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Death. Dying. Have you noticed that most people dance around the subject of death when they’re in a situation that puts it in their face—whether it’s their dying or someone else’s.
Case in point—the funeral director I met with a few months ago. I was making my Plan B arrangements in case my body donation doesn’t go through. (This could happen if its condition is unsuitable at the time I die.)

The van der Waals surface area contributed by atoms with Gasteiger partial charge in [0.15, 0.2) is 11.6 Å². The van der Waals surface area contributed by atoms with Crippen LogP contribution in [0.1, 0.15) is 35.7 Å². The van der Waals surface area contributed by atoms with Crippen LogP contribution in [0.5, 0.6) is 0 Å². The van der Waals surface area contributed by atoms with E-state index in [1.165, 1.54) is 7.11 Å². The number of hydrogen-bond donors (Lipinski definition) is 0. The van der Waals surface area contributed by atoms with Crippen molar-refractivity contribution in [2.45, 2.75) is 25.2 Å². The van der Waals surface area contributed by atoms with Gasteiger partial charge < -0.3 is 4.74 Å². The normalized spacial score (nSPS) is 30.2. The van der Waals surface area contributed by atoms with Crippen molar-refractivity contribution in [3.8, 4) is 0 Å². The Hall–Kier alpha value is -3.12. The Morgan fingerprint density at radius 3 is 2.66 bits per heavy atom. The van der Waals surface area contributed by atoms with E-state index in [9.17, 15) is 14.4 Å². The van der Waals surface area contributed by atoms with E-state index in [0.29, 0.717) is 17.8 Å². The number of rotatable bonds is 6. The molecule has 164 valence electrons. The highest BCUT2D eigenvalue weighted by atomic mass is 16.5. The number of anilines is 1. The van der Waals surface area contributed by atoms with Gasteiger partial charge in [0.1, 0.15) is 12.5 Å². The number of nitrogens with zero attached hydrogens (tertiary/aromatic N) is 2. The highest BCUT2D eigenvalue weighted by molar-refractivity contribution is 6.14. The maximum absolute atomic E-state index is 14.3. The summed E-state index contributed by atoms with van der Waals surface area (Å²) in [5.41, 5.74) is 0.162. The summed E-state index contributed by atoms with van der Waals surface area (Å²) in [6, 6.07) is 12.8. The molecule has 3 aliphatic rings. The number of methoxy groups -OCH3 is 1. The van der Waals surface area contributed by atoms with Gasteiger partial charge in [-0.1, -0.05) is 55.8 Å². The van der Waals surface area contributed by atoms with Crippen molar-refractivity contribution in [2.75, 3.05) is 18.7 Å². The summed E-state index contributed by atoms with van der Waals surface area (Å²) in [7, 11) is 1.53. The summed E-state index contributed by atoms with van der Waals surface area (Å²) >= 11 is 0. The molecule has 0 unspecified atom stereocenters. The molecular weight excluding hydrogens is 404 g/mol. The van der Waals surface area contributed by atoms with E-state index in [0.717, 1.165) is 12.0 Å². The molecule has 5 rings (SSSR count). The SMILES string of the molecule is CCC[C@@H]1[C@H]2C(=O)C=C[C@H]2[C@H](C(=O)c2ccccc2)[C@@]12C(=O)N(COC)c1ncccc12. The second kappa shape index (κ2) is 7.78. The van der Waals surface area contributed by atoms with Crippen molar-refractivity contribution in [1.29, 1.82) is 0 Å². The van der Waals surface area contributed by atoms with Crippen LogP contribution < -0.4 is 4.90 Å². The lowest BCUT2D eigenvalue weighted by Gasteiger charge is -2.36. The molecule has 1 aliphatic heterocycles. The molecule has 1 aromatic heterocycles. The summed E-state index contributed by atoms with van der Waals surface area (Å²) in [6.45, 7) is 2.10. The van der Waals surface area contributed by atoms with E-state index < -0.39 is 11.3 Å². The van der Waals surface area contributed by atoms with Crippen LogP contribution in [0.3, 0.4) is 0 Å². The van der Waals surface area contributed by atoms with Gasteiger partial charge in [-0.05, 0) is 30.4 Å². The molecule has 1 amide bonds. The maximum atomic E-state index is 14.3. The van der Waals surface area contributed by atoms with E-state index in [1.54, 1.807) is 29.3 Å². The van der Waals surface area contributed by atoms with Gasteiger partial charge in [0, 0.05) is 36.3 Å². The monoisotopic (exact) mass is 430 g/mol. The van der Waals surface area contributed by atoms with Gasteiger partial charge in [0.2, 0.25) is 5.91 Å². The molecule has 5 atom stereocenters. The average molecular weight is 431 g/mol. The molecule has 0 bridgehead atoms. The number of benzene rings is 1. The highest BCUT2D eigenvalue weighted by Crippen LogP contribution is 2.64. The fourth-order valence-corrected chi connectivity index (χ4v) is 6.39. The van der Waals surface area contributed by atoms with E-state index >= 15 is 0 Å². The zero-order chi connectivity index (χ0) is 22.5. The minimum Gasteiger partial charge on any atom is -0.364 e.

Obviously, I wasn’t prepaying for a funeral since I don’t know whether or not I’ll need their services. But he was willing to meet with me, on that understanding, to fill out the paperwork. There are some tricky questions on the forms that must be submitted when registering a death, and I wanted to make sure the correct answers are on file.
Within minutes, it was obvious that the funeral director was selecting his words carefully in an effort to avoid causing me discomfort. Fair enough, in that we had just met and he was trying to assess where I was coming from.
I helped him out by saying something very direct about my death that let him know he could speak freely. The conversation was much more satisfying after that.